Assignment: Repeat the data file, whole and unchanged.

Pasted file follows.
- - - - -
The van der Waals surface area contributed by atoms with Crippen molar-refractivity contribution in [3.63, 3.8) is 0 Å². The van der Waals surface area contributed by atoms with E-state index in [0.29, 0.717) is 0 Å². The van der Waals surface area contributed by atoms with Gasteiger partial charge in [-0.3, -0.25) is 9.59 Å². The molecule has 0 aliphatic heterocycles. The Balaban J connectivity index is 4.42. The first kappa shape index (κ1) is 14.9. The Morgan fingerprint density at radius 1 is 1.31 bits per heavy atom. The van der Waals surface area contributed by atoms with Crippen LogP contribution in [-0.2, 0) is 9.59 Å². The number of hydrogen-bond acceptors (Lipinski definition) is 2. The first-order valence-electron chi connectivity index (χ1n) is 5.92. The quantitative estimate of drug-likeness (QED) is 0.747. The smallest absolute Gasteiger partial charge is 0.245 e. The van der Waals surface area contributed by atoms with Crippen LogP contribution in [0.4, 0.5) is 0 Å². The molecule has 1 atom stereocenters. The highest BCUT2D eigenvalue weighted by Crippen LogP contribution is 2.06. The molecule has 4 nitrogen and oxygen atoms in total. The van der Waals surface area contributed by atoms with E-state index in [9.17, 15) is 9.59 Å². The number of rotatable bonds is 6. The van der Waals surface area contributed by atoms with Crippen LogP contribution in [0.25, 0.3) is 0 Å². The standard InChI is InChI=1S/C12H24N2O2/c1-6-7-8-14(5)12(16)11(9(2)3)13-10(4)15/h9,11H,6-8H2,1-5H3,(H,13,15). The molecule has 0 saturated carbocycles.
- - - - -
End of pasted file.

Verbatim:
The van der Waals surface area contributed by atoms with Crippen molar-refractivity contribution in [3.63, 3.8) is 0 Å². The van der Waals surface area contributed by atoms with E-state index in [0.29, 0.717) is 0 Å². The van der Waals surface area contributed by atoms with Gasteiger partial charge in [-0.3, -0.25) is 9.59 Å². The molecule has 0 aliphatic heterocycles. The Balaban J connectivity index is 4.42. The first kappa shape index (κ1) is 14.9. The Morgan fingerprint density at radius 1 is 1.31 bits per heavy atom. The van der Waals surface area contributed by atoms with Crippen LogP contribution in [-0.2, 0) is 9.59 Å². The number of hydrogen-bond acceptors (Lipinski definition) is 2. The first-order valence-electron chi connectivity index (χ1n) is 5.92. The quantitative estimate of drug-likeness (QED) is 0.747. The smallest absolute Gasteiger partial charge is 0.245 e. The van der Waals surface area contributed by atoms with Crippen LogP contribution in [0.4, 0.5) is 0 Å². The molecule has 1 atom stereocenters. The highest BCUT2D eigenvalue weighted by Crippen LogP contribution is 2.06. The molecule has 4 nitrogen and oxygen atoms in total. The van der Waals surface area contributed by atoms with E-state index in [9.17, 15) is 9.59 Å². The number of rotatable bonds is 6. The van der Waals surface area contributed by atoms with Crippen LogP contribution in [0.25, 0.3) is 0 Å². The standard InChI is InChI=1S/C12H24N2O2/c1-6-7-8-14(5)12(16)11(9(2)3)13-10(4)15/h9,11H,6-8H2,1-5H3,(H,13,15). The molecule has 0 saturated carbocycles.